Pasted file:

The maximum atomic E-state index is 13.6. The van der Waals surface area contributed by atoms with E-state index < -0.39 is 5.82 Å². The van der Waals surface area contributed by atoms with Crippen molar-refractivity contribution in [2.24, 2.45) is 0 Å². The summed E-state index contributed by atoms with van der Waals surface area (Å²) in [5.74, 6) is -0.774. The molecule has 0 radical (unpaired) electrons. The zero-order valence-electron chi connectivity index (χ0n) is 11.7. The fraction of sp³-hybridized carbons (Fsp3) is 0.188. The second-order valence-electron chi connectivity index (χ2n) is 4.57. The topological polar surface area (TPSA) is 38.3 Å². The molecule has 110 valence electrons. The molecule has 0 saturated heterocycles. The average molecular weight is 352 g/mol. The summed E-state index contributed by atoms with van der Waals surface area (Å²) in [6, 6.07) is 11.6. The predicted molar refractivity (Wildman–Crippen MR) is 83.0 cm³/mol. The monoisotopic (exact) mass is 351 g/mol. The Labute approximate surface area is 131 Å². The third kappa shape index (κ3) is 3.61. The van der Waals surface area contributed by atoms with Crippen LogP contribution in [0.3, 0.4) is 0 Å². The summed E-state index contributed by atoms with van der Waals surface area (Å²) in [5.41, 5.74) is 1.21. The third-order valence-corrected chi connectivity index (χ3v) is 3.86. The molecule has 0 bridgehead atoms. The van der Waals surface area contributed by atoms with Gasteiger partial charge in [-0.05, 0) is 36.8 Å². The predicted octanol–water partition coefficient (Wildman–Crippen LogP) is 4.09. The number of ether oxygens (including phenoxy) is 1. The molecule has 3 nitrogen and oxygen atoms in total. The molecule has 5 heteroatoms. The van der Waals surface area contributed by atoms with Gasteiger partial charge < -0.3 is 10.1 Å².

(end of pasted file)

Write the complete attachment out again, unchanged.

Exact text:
The maximum atomic E-state index is 13.6. The van der Waals surface area contributed by atoms with E-state index < -0.39 is 5.82 Å². The van der Waals surface area contributed by atoms with Crippen molar-refractivity contribution in [2.24, 2.45) is 0 Å². The summed E-state index contributed by atoms with van der Waals surface area (Å²) in [5.74, 6) is -0.774. The molecule has 0 radical (unpaired) electrons. The zero-order valence-electron chi connectivity index (χ0n) is 11.7. The fraction of sp³-hybridized carbons (Fsp3) is 0.188. The second-order valence-electron chi connectivity index (χ2n) is 4.57. The topological polar surface area (TPSA) is 38.3 Å². The molecule has 110 valence electrons. The molecule has 0 saturated heterocycles. The average molecular weight is 352 g/mol. The summed E-state index contributed by atoms with van der Waals surface area (Å²) in [6, 6.07) is 11.6. The predicted molar refractivity (Wildman–Crippen MR) is 83.0 cm³/mol. The monoisotopic (exact) mass is 351 g/mol. The Labute approximate surface area is 131 Å². The third kappa shape index (κ3) is 3.61. The van der Waals surface area contributed by atoms with Crippen LogP contribution in [0.3, 0.4) is 0 Å². The summed E-state index contributed by atoms with van der Waals surface area (Å²) in [5.41, 5.74) is 1.21. The third-order valence-corrected chi connectivity index (χ3v) is 3.86. The molecule has 0 bridgehead atoms. The van der Waals surface area contributed by atoms with Gasteiger partial charge in [-0.05, 0) is 36.8 Å². The predicted octanol–water partition coefficient (Wildman–Crippen LogP) is 4.09. The number of ether oxygens (including phenoxy) is 1. The molecule has 3 nitrogen and oxygen atoms in total. The molecule has 5 heteroatoms. The van der Waals surface area contributed by atoms with Gasteiger partial charge < -0.3 is 10.1 Å².